It used to be that, every now and then, a would-be traveler would get lucky and score a seemingly unbelievable price on an airfare. The airlines, reliant on massive computer systems and legions of employees, would occasionally slip up and publish a fare that appeared to be too good to be true.
There were the bloggers who boasted about scoring round-trip tickets from New Jersey to Italy for $125 per person due to a website pricing glitch. Or the time in 2013 when United Airlines accidentally listed some airfares at $0 -- and honored those tickets even after realizing its mistake.
Alas, it appears those days are over. The U.S. Department of Transportation recently announced it would no longer uphold a 2011 regulation that barred carriers from increasing the price of a ticket after it had been bought. That means airlines no longer have to honor a mistaken airfare.
However, the agency continued, the airlines or the entity selling those questionable airfares still have to demonstrate that the fare was a mistake. And in addition to refunding the ticket's purchase price, those selling the mistaken fare must reimburse consumers "for any reasonable, actual and verifiable out-of-pocket expenses" that were made as part of the purchase.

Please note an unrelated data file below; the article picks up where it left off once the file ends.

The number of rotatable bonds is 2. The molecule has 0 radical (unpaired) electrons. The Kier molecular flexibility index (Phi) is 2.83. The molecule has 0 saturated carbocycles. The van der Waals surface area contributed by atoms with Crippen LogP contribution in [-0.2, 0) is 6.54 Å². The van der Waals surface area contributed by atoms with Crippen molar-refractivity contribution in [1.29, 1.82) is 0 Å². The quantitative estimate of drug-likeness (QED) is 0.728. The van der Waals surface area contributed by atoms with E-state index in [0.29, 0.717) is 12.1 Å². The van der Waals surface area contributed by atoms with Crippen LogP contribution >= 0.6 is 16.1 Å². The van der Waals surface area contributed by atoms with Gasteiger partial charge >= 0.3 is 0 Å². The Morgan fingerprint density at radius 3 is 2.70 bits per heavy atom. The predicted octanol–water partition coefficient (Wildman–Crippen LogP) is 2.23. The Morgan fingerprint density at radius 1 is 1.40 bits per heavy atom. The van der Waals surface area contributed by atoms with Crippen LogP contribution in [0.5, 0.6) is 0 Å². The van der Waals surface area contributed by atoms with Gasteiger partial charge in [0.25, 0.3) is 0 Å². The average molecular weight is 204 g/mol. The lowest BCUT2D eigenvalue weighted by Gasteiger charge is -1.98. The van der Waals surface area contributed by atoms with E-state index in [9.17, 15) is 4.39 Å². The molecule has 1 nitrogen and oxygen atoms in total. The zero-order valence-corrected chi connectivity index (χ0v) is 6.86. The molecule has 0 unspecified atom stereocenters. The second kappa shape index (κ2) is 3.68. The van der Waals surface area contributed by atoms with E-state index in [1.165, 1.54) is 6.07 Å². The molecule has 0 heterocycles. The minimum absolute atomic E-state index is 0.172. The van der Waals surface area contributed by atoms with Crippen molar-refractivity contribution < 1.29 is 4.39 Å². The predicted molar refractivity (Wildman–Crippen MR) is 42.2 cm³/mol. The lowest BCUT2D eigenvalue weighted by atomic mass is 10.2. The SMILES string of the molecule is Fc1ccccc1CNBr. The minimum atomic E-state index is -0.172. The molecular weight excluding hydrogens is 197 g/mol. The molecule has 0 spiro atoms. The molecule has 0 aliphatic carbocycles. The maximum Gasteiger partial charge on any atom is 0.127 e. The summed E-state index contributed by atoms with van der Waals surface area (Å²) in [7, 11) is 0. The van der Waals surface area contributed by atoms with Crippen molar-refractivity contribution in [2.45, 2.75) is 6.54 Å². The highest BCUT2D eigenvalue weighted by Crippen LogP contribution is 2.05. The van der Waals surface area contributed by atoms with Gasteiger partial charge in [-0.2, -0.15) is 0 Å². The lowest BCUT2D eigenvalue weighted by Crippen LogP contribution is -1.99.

Although the shift in policy appears to protect those travelers who jumped on a mistaken fare from getting financially burned, some travel industry bloggers believe airline customers will end up getting the short end of this regulatory stick.
"Airlines once again have full discretion to make changes or claim a 'mistake,' while consumers are quite limited on that front," laments "the Wandering Aramean" on BoardingArea.com.
"It is not all bad for consumers -- in most cases there is a 24-hour window available to claim a mistake was made," he continues, "but the airlines do not face similar time constraints, or if they do that is not clear in the DOT statement. And that is unfortunate."
Then again, there are those who say that consumers taking advantage of an airline's mistakes are on thin ethical ice to begin with.
"Pointing out a fare error online and urging people to book one is like saying someone's house isn't locked and urging everyone to steal from it," consumer advocate and journalist Christopher Elliott wrote back in 2013.
"If we ever want to get justice from an ethically bankrupt airline industry," he added, "we can't steal from thieves."